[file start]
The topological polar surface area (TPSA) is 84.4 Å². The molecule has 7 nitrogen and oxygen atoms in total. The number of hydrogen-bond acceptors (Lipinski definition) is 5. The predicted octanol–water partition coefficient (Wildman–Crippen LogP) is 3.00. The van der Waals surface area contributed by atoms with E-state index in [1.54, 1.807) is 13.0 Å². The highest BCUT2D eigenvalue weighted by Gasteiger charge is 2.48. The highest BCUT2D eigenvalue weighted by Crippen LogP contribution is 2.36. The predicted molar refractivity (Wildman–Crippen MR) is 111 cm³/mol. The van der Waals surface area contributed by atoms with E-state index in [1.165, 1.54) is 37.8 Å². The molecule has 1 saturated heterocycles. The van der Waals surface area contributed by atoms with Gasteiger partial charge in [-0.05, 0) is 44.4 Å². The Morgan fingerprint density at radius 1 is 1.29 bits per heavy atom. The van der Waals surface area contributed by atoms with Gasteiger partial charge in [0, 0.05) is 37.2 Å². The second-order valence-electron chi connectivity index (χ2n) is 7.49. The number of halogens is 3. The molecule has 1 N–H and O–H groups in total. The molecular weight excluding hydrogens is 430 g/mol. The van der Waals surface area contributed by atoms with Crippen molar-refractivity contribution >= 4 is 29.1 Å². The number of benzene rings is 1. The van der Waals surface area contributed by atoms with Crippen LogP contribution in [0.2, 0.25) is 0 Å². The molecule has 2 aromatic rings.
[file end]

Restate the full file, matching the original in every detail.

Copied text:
The topological polar surface area (TPSA) is 84.4 Å². The molecule has 7 nitrogen and oxygen atoms in total. The number of hydrogen-bond acceptors (Lipinski definition) is 5. The predicted octanol–water partition coefficient (Wildman–Crippen LogP) is 3.00. The van der Waals surface area contributed by atoms with E-state index in [1.54, 1.807) is 13.0 Å². The highest BCUT2D eigenvalue weighted by Gasteiger charge is 2.48. The highest BCUT2D eigenvalue weighted by Crippen LogP contribution is 2.36. The predicted molar refractivity (Wildman–Crippen MR) is 111 cm³/mol. The van der Waals surface area contributed by atoms with E-state index in [1.165, 1.54) is 37.8 Å². The molecule has 1 saturated heterocycles. The van der Waals surface area contributed by atoms with Gasteiger partial charge in [-0.05, 0) is 44.4 Å². The Morgan fingerprint density at radius 1 is 1.29 bits per heavy atom. The van der Waals surface area contributed by atoms with Gasteiger partial charge in [0, 0.05) is 37.2 Å². The second-order valence-electron chi connectivity index (χ2n) is 7.49. The number of halogens is 3. The molecule has 1 N–H and O–H groups in total. The molecular weight excluding hydrogens is 430 g/mol. The van der Waals surface area contributed by atoms with Crippen molar-refractivity contribution >= 4 is 29.1 Å². The number of benzene rings is 1. The van der Waals surface area contributed by atoms with Crippen LogP contribution in [0.2, 0.25) is 0 Å². The molecule has 2 aromatic rings.